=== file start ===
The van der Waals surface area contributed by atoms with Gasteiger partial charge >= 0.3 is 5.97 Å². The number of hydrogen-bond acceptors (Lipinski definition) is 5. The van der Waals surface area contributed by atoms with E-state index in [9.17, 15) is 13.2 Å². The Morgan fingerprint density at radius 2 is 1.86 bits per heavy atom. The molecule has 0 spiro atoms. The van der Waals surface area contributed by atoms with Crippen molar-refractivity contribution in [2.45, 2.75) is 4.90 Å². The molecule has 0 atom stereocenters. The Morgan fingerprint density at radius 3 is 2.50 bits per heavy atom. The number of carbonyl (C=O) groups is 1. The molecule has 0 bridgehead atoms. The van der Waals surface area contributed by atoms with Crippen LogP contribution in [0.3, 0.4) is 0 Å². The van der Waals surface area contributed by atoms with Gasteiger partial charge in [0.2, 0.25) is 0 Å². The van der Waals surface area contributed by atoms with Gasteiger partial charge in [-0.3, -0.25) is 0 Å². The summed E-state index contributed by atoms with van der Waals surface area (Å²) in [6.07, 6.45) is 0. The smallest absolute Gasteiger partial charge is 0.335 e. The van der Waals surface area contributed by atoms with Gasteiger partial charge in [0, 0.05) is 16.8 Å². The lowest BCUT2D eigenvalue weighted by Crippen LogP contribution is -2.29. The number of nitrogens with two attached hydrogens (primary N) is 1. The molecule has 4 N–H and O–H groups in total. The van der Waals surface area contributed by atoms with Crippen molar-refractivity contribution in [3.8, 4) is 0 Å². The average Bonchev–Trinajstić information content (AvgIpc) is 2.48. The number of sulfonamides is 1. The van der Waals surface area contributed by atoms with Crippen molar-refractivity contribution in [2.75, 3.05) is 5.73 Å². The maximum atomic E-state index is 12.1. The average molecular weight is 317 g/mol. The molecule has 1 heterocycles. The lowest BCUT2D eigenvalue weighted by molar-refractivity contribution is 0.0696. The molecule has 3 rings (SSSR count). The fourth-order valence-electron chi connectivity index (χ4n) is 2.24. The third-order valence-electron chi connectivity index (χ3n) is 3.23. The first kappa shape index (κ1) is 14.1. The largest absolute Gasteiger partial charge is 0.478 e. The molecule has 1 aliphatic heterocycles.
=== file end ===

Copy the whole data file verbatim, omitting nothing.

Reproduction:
The van der Waals surface area contributed by atoms with Gasteiger partial charge >= 0.3 is 5.97 Å². The number of hydrogen-bond acceptors (Lipinski definition) is 5. The van der Waals surface area contributed by atoms with E-state index in [9.17, 15) is 13.2 Å². The Morgan fingerprint density at radius 2 is 1.86 bits per heavy atom. The molecule has 0 spiro atoms. The van der Waals surface area contributed by atoms with Crippen molar-refractivity contribution in [2.45, 2.75) is 4.90 Å². The molecule has 0 atom stereocenters. The Morgan fingerprint density at radius 3 is 2.50 bits per heavy atom. The number of carbonyl (C=O) groups is 1. The molecule has 0 bridgehead atoms. The van der Waals surface area contributed by atoms with Crippen LogP contribution in [0.3, 0.4) is 0 Å². The van der Waals surface area contributed by atoms with Gasteiger partial charge in [0.2, 0.25) is 0 Å². The van der Waals surface area contributed by atoms with Gasteiger partial charge in [-0.3, -0.25) is 0 Å². The summed E-state index contributed by atoms with van der Waals surface area (Å²) in [6.07, 6.45) is 0. The smallest absolute Gasteiger partial charge is 0.335 e. The van der Waals surface area contributed by atoms with Gasteiger partial charge in [0, 0.05) is 16.8 Å². The lowest BCUT2D eigenvalue weighted by Crippen LogP contribution is -2.29. The number of nitrogens with two attached hydrogens (primary N) is 1. The molecule has 4 N–H and O–H groups in total. The van der Waals surface area contributed by atoms with Crippen molar-refractivity contribution in [3.8, 4) is 0 Å². The average Bonchev–Trinajstić information content (AvgIpc) is 2.48. The number of sulfonamides is 1. The van der Waals surface area contributed by atoms with Crippen molar-refractivity contribution in [2.75, 3.05) is 5.73 Å². The maximum atomic E-state index is 12.1. The average molecular weight is 317 g/mol. The molecule has 1 heterocycles. The lowest BCUT2D eigenvalue weighted by molar-refractivity contribution is 0.0696. The molecule has 3 rings (SSSR count). The fourth-order valence-electron chi connectivity index (χ4n) is 2.24. The third-order valence-electron chi connectivity index (χ3n) is 3.23. The first kappa shape index (κ1) is 14.1. The largest absolute Gasteiger partial charge is 0.478 e. The molecule has 1 aliphatic heterocycles.